"One day a favorite lady of the emperor's palace persuaded the emperor to give the signal, to see how long it would take for the generals and the army to get to Pekin. He gave the signal, and the army came, but the generals were very angry when they found they had been called together just to amuse a woman. They went back to their homes, and the affair was supposed to be forgotten.
The party rested a portion of a day at Hakone, and then went on their way. Travelling by cango had become so wearisome that they engaged a horse-train for a part of the way, and had themselves and their baggage carried on the backs of Japanese steeds. They found this an improvement on the old plan, though the horses were rather more unruly than the cango coolies, and frequently made a serious disturbance. Occasionally, when the train was ready to start, the beasts would indulge in a general kicking-match all around, to the great detriment of their burdens, whether animate or otherwise. The best and gentlest horses had been selected for[Pg 206] riding, and consequently the greatest amount of circus performances was with the baggage animals. The grooms had all they wished to attend to to keep the beasts under subjection, and not infrequently they came out of the contest with gashes and other blemishes on their variegated skins. But they showed great courage in contending with the vicious brutes, and it is said of a Japanese betto that he will fearlessly attack the most ill-tempered horse in the country, and not be satisfied till he has conquered him..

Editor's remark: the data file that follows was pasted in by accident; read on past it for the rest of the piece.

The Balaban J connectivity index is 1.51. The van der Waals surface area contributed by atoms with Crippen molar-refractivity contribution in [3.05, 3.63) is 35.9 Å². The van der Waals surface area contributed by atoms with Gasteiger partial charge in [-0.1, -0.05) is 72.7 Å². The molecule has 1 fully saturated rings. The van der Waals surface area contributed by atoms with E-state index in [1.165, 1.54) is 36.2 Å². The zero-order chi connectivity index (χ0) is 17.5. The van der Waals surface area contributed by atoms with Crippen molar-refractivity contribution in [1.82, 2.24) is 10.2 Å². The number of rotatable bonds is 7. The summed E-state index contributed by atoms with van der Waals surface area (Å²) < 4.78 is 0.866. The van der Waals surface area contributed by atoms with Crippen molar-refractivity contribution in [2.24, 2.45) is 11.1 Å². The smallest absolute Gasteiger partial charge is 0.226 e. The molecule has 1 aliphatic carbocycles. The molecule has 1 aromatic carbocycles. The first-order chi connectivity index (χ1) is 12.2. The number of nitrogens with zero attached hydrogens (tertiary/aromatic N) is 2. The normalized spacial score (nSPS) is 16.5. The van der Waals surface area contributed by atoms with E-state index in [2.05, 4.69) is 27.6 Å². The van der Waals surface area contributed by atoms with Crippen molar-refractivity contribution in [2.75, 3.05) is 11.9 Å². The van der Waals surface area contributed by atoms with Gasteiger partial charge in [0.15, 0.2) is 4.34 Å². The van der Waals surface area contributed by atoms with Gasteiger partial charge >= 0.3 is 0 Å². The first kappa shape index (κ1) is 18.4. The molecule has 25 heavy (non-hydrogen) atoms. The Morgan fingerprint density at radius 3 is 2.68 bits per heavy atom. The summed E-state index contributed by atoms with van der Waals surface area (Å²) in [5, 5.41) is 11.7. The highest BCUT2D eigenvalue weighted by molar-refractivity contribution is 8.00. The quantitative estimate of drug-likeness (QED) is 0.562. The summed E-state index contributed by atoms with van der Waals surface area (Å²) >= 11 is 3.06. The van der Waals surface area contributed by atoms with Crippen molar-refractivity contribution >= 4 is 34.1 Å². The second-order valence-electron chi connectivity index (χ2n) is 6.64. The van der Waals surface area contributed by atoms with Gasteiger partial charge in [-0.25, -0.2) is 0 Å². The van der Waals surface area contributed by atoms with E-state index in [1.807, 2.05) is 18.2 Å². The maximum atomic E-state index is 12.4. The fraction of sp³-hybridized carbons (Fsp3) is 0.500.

"The term cloisonn茅 comes from the French word cloison, which means a field or enclosure, and you will see as you go on how appropriate it is to this kind of work. If you examine the bowl which you will find in the box, you[Pg 244] will see that it has a groundwork of light blue, and that on this groundwork there are fine threads of brass enclosing little squares and other figures in colors quite different from the body of the bowl. If you look at the cover, you will find that these squares and figures are repeated, and also that there are three circles, like plates with serrated edges, that seem to be lying on the top of the cover. These plates, or circles, have pictures of flowers on them, and the designs of the flowers on each one are different from those of the other two. Every leaf and petal is distinct from the others by means of the brass wires, and the colors do not at any time run together.
? British Council
Frank had his eye on a sampan that was darting about like an active fish, first in one direction and then in another. It was propelled by a single oar in the hands of a brown-skinned boatman, who was not encumbered with a large amount of superfluous clothing. The oar was in two pieces鈥攁 blade and a handle鈥攍ashed together in such a way that they did not form a straight line. At first Frank thought there was something wrong about it; but he soon observed that the oars in all the boats were of the same pattern, and made in the same way. They were worked like sculls rather than like oars. The man kept the oar constantly beneath the water; and, as he moved it forwards and back, he turned it partly around. A rope near his hand regulated the distance the oar could be turned, and also kept it from rising out of the water or going too far below the surface..
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